Acoustic Sonifications are physical objects designed to make sounds that convey useful information about a dataset of some kind. Unlike other sonifications, they do not require a power supply, and the sounds are interactively produced in real time through physical interaction with the object.
The Acoustic Sonifications in the shape of bells, shown in the image below, have been digitally fabricated from a dataset that describes human spatial hearing. Because humans have uniquely individually shaped ears the idea is that the sounds made by the bells could also be uniquely different and could be useful for comparing and analysing similarities and differences in HRTF datasets from different subjects.
The HRTF measures the way sounds change when they come from different directions around a person. These changes are used by our auditory system to locate where a sound is coming from. The shape of the outer ear has an important effect on localisation of sounds, and because each person has individual and uniquely shaped ears their HRTF is also individual and unique. These bells shaped from an individual person’s HRTF are therefore specific to them, and so to is the sounds the bells make when rung. In fact each bell also sounds slightly different because your ears are not exactly identical in shape either. Have a listen to these Acoustic Sonifications of a human subject’s HRTF functions.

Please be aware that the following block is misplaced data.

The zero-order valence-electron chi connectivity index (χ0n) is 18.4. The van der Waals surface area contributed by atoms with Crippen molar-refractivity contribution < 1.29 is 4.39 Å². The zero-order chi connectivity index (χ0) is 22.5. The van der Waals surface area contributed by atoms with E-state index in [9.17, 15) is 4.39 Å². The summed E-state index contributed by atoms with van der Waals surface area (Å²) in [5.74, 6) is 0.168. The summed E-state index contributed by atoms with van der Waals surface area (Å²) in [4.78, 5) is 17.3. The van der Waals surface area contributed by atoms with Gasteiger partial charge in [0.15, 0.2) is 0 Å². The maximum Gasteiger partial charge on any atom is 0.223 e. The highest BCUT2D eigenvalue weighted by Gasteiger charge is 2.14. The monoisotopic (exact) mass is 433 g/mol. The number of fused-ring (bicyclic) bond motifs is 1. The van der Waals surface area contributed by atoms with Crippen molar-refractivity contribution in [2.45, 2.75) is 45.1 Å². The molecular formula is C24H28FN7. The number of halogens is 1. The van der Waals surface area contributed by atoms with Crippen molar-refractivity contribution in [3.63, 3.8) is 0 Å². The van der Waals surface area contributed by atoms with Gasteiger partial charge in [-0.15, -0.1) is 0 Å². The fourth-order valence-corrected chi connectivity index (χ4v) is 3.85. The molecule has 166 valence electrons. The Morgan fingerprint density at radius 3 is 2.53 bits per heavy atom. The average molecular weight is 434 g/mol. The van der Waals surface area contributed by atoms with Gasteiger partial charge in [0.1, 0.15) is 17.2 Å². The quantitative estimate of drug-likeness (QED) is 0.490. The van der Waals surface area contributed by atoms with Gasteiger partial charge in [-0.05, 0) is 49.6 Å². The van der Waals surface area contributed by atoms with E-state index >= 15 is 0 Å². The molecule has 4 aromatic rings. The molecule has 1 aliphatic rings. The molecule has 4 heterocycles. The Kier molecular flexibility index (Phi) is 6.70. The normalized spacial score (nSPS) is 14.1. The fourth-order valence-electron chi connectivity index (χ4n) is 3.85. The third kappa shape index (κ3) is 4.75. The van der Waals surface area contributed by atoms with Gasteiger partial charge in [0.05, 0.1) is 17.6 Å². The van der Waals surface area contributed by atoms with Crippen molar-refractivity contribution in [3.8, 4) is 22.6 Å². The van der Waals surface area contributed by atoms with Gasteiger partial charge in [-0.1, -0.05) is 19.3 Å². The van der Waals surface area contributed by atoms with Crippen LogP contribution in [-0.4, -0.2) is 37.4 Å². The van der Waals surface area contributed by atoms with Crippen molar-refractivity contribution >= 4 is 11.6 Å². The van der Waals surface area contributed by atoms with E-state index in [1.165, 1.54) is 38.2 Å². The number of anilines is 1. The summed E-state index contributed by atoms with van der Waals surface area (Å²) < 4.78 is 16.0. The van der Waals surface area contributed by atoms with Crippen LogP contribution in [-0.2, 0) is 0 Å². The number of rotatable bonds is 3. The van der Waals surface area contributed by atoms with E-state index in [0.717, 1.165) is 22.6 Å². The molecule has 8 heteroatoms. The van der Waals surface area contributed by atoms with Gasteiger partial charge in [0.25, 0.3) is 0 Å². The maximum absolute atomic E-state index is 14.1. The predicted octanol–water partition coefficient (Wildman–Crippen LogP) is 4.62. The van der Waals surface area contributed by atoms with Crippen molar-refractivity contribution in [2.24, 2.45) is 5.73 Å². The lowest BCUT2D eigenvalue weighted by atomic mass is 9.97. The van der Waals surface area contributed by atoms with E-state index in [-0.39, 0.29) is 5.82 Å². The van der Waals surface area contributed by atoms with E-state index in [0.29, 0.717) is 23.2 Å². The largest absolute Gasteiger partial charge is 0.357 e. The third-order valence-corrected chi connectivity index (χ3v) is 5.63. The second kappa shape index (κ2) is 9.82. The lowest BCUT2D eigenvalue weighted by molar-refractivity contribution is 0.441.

The audible differences in the Left and Right HRTFs of one subject support the idea that bells fabricated from another subject will be distinguishable and perhaps even identifiable.